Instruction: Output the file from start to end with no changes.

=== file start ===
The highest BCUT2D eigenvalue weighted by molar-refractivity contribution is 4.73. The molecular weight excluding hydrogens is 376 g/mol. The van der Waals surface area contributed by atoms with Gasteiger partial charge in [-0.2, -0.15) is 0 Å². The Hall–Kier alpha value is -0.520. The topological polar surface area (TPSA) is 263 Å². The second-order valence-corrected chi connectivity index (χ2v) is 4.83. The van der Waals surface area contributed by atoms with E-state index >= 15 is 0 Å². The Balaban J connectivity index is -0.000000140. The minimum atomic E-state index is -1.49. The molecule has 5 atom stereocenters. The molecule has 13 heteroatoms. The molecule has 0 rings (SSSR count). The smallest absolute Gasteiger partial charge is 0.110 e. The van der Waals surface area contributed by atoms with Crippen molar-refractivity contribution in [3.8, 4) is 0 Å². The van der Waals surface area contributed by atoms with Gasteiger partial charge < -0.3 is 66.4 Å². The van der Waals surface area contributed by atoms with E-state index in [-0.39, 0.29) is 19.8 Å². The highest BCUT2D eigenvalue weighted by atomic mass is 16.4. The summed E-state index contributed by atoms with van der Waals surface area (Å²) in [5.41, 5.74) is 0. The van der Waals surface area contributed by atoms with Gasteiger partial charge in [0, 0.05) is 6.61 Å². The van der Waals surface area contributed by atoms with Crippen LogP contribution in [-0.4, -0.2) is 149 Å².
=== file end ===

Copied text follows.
The highest BCUT2D eigenvalue weighted by molar-refractivity contribution is 4.73. The molecular weight excluding hydrogens is 376 g/mol. The van der Waals surface area contributed by atoms with Gasteiger partial charge in [-0.2, -0.15) is 0 Å². The Hall–Kier alpha value is -0.520. The topological polar surface area (TPSA) is 263 Å². The second-order valence-corrected chi connectivity index (χ2v) is 4.83. The van der Waals surface area contributed by atoms with E-state index >= 15 is 0 Å². The Balaban J connectivity index is -0.000000140. The minimum atomic E-state index is -1.49. The molecule has 5 atom stereocenters. The molecule has 13 heteroatoms. The molecule has 0 rings (SSSR count). The smallest absolute Gasteiger partial charge is 0.110 e. The van der Waals surface area contributed by atoms with Crippen molar-refractivity contribution in [3.8, 4) is 0 Å². The van der Waals surface area contributed by atoms with Gasteiger partial charge < -0.3 is 66.4 Å². The van der Waals surface area contributed by atoms with E-state index in [-0.39, 0.29) is 19.8 Å². The highest BCUT2D eigenvalue weighted by atomic mass is 16.4. The summed E-state index contributed by atoms with van der Waals surface area (Å²) in [5.41, 5.74) is 0. The van der Waals surface area contributed by atoms with Gasteiger partial charge in [0, 0.05) is 6.61 Å². The van der Waals surface area contributed by atoms with Crippen LogP contribution in [-0.4, -0.2) is 149 Å².